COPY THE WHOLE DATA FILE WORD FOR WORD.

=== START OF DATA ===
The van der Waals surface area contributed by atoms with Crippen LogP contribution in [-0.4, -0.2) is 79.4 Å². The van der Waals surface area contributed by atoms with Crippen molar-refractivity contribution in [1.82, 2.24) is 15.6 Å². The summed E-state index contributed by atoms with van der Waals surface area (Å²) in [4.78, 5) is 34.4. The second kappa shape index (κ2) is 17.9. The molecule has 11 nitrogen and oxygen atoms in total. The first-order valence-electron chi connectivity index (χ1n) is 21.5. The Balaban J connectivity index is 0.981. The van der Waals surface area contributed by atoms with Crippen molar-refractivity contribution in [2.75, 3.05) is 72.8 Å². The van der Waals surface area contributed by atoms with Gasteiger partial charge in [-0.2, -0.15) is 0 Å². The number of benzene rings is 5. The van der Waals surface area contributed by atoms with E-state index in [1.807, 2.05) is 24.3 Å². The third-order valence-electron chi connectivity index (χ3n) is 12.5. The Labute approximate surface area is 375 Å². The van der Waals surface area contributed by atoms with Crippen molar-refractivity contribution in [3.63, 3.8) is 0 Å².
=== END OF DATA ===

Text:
The van der Waals surface area contributed by atoms with Crippen LogP contribution in [-0.4, -0.2) is 79.4 Å². The van der Waals surface area contributed by atoms with Crippen molar-refractivity contribution in [1.82, 2.24) is 15.6 Å². The summed E-state index contributed by atoms with van der Waals surface area (Å²) in [4.78, 5) is 34.4. The second kappa shape index (κ2) is 17.9. The molecule has 11 nitrogen and oxygen atoms in total. The first-order valence-electron chi connectivity index (χ1n) is 21.5. The Balaban J connectivity index is 0.981. The van der Waals surface area contributed by atoms with Crippen molar-refractivity contribution in [2.75, 3.05) is 72.8 Å². The van der Waals surface area contributed by atoms with Gasteiger partial charge in [-0.2, -0.15) is 0 Å². The number of benzene rings is 5. The van der Waals surface area contributed by atoms with E-state index in [1.807, 2.05) is 24.3 Å². The third-order valence-electron chi connectivity index (χ3n) is 12.5. The Labute approximate surface area is 375 Å². The van der Waals surface area contributed by atoms with Crippen molar-refractivity contribution in [3.63, 3.8) is 0 Å².